No. 4 seed Andy Roddick beat top-seeded John Isner 6-4, 6-7 (5), 6-4 in the semifinals of the Atlanta Open on Saturday.
Roddick will play for his 32nd ATP World Tour title on Sunday against Luxembourg’s Gilles Muller, who knocked off No. 8 Go Soeda of Japan 6-4, 6-3.
To have a chance to beat his fellow American big server, Roddick had to protect his own serve.
”I did what I was supposed to,” Roddick said. ”You’re not going to beat John if you get broken a lot. I was able to fight off a little bit of trouble early in the first set. I just competed well tonight.”
Isner was attempting to win his second straight event for the first time in his seven-year career, but fell short in Atlanta for the third straight year. He lost to Mardy Fish in the past two Atlanta finals.
It’s pretty disappointing,” Isner said. ”(Fish and Roddick are) good friends of mine. It’s tough. I’ve always wanted to win this tournament, but it just wasn’t to be. There’s really no shame in losing to either of those guys. That’s for sure.”
Roddick will team up with Isner as US doubles partners when the Olympics begin next week at Wimbledon.
The first set was delayed 44 minutes after Isner took a 3-2 lead. When play resumed, Roddick won four of the next five games and took the set as Isner struggled with his forehand accuracy.
Despite ending the match with 26 aces and winning 81 percent of his first-serve points, Isner was out of sync with his returns. It’s a label that’s stuck with Isner during his seven-year career.
Isner’s lateral footwork looked sluggish, and his forehand kept falling wide or into the net.
”That was pretty apparent to see,” Isner said. ”I missed a lot of forehands. Then again, in all of my matches this tournament, I missed a lot of forehands. For me to play and do well in the tournament, I need that shot. It wasn’t really there for me.”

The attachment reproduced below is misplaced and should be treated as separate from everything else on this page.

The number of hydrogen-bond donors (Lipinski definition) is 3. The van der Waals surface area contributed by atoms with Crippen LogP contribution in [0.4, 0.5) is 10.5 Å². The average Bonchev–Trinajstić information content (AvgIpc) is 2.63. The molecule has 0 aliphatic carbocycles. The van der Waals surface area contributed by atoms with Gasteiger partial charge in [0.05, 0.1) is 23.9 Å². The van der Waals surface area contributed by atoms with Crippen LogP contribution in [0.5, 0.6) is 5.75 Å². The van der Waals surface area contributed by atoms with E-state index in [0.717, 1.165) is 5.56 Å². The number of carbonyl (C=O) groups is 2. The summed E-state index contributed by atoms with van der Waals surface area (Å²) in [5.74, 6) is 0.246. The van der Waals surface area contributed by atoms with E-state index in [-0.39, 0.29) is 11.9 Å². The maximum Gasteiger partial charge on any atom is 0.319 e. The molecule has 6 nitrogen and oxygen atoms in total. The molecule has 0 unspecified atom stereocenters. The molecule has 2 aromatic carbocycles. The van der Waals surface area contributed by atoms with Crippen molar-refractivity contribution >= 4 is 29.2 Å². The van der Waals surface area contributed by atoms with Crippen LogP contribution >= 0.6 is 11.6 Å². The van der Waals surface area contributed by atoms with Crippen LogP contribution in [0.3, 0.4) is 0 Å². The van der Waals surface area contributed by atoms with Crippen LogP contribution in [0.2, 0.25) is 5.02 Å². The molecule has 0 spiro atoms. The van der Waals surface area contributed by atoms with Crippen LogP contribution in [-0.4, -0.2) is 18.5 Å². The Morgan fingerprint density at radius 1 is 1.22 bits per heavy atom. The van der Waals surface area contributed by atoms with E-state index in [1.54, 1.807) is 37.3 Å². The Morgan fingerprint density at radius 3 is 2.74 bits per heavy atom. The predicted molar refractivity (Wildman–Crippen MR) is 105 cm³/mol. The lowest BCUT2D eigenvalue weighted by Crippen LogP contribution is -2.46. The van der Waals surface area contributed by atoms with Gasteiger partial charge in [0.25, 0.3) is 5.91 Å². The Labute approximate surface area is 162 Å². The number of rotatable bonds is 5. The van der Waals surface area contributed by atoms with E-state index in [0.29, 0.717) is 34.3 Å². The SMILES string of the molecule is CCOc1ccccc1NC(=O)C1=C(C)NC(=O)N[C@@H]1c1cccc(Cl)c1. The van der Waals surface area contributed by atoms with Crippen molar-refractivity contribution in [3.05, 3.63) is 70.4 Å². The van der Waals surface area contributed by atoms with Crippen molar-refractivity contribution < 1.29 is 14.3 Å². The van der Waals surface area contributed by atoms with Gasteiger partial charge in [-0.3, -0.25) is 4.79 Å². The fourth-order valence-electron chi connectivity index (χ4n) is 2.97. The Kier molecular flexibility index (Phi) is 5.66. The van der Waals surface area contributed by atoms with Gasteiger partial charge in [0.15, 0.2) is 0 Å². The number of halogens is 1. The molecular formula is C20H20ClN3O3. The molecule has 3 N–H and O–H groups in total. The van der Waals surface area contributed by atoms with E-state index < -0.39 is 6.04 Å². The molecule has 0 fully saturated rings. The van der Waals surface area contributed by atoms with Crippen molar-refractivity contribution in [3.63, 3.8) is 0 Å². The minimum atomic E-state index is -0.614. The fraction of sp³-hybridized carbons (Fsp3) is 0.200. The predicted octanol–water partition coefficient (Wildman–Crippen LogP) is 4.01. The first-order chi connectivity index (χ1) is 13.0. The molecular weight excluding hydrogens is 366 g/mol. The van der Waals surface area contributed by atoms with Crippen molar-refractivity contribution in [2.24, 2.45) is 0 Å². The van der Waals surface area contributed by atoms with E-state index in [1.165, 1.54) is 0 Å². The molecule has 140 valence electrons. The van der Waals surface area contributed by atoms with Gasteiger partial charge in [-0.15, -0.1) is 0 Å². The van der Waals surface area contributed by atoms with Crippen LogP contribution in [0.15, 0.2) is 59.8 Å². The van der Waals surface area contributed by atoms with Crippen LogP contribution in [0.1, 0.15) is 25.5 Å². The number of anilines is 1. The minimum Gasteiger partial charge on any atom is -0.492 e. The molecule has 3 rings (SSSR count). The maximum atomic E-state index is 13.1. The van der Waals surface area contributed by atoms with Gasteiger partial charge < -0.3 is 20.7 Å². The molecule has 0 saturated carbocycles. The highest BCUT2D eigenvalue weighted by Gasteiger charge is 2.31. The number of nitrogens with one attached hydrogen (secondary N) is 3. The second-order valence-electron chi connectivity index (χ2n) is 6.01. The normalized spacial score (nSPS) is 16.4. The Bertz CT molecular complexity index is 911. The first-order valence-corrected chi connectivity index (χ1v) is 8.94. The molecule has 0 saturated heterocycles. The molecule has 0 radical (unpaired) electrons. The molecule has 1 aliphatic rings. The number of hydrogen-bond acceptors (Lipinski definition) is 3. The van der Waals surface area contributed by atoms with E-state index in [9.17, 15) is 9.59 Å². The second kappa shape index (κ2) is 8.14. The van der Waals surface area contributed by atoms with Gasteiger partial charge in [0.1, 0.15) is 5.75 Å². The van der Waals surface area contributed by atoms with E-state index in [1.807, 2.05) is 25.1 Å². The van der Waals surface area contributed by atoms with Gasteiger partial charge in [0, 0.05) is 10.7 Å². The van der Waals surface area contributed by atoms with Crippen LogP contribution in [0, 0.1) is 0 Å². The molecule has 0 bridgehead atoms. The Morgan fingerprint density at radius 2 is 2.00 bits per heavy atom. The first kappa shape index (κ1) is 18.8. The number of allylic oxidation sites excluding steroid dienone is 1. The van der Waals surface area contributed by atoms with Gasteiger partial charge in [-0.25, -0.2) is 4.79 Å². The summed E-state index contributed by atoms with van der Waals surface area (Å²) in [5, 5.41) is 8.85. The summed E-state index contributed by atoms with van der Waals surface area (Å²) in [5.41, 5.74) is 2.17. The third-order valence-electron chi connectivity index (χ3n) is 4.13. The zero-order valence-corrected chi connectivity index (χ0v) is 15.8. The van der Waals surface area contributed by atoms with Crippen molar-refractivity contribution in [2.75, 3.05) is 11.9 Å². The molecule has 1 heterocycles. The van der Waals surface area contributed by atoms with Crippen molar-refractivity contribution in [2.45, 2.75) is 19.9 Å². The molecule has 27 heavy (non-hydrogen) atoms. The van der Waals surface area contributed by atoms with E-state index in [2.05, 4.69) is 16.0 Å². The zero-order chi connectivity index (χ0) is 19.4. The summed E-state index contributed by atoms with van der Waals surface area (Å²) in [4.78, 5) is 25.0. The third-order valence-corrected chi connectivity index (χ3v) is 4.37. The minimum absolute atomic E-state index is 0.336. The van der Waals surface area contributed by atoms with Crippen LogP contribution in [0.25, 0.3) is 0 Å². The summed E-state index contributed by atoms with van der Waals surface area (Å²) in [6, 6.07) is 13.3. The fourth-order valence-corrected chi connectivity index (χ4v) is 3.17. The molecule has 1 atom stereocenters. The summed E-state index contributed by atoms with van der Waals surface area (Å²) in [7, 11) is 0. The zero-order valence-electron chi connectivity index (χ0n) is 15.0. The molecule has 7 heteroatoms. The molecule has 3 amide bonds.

Losing a second-set tiebreaker was tough on Roddick, but he avoided a breaker in the third by breaking Isner in the 10th game of the third set to close out the match.
”(Against) most people in a breaker, you can recover from losing one service point,” Roddick said. ”Against him, that’s not necessarily the case. I’m not sure that I missed a ball besides a service return in the tiebreaker and still lost it. With his serve and weapon he has, a lot of times it’s out of your control.
Muller, who will play for his first tour title, had 17 aces to Soeda’s two and finished the match in 1 hour, 13 minutes. Muller is 0-2 in career finals and last played for a title in 2005.
”I know if I put a high percentage of my first serve in, I’m getting a lot of free points,” Muller said. ”I didn’t serve that well at the beginning of the week, but yesterday and today was very good.”